Detailed Filenames and Folders: When storing information digitally, use descriptive names for files and folders. Labels should indicate the nature of the content, and a simple hard drive or cloud search should find them.
Change New Information to Fit Your System: Content created by another researcher may include labels or information that does not fit your system. Take the time to change the metadata, rather than allowing someone else’s preferences for research organizations impact your system.
Combine Notes with Sources: When creating notes that belong with a particular source, whether in hard copy or digitally, append the notes to the original document. This method ensures that the documents stay together and makes the notes easier to access.
Create a Backup: Researchers should have more than one copy of their work, including the work itself, accompanying notes, supporting documentation, and citation information. Use an external hard drive or cloud space, or make multiple hard copies.
Online Tools to Manage Your Research
- EasyBib: This application helps researchers organize books by title or ISBN. Users can scan the barcode on a book to immediately generate a citation in more than 7,000 citation styles.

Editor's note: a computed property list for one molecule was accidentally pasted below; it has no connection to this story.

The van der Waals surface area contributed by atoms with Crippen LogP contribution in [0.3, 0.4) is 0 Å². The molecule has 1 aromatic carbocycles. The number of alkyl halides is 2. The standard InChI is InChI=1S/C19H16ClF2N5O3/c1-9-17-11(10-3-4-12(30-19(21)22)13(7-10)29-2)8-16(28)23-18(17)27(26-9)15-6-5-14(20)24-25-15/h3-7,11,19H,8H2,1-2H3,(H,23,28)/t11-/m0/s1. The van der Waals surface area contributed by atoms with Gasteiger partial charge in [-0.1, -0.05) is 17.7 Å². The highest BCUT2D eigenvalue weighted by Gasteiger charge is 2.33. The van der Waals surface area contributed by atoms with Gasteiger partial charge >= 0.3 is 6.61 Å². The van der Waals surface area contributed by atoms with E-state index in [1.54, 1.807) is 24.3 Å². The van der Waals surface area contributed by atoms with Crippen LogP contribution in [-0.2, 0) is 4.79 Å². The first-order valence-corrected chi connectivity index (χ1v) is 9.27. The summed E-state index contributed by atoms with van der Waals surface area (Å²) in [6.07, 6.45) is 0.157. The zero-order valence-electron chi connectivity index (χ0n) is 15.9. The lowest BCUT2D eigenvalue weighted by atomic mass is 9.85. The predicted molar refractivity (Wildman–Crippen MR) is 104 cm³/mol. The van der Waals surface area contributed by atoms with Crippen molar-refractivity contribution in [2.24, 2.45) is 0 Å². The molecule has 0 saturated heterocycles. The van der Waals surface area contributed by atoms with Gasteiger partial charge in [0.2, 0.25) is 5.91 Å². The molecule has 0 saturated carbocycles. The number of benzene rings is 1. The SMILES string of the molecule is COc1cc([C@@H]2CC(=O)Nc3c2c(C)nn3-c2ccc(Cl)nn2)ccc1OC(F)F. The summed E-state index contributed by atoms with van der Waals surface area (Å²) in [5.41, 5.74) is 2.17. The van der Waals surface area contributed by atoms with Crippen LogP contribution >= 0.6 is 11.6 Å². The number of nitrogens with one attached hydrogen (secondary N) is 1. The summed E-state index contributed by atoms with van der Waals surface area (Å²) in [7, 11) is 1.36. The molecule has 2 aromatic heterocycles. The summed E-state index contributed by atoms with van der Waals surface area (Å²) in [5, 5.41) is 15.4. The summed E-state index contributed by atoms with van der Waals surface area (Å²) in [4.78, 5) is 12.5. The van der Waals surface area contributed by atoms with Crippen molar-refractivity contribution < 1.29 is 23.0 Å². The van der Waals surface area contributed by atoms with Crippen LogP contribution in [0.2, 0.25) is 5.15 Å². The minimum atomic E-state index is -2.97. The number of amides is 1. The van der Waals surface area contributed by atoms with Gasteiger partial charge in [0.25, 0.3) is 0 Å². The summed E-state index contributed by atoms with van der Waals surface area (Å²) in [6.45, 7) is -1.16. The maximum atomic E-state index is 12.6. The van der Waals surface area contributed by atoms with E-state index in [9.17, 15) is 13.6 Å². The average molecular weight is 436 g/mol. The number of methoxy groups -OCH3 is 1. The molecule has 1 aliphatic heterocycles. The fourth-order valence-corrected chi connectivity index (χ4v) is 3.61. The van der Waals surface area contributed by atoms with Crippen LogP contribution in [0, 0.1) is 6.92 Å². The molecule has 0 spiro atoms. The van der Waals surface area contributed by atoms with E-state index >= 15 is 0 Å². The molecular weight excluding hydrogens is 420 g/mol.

- Endnote: In addition to generating and keeping track of citations, Endnote includes team collaboration features. The program allows up to 100 people share a single reference library with documents and information.
- Mendeley: Researchers use this platform to read and organize files and sources. Mendeley also includes a research network that helps millions of researchers worldwide collaborate and share information.
- RefWorks: RefWorks provides researchers and libraries access to historical archives and current scholarship, plus organizational tools for saved resources and citations.
- Zotero: This user-friendly program helps researchers manage citations and notes across devices. Zotero is one of the only programs that automatically searches the web for related content and metadata as the user writes.
All academic research should follow the prescribed citation format for the field. Developed by the American Psychological Association, APA style is the most common citation format for research in social science disciplines, including public health. Public health students may also follow the AMA general format and citation rules, depending on their institution’s preferences.
Using a consistent citation style for works in a given field creates clear expectations for documenting and presenting cited sources. Adhering to these expectations help scholars produce documents that are easy for other researchers to interpret. Consistent documentation of sources increases the likelihood that an author receives credit for their work. Additionally, researchers are more likely to keep an organized portfolio of sources, and to use them correctly, if they follow their field’s preferred citation style.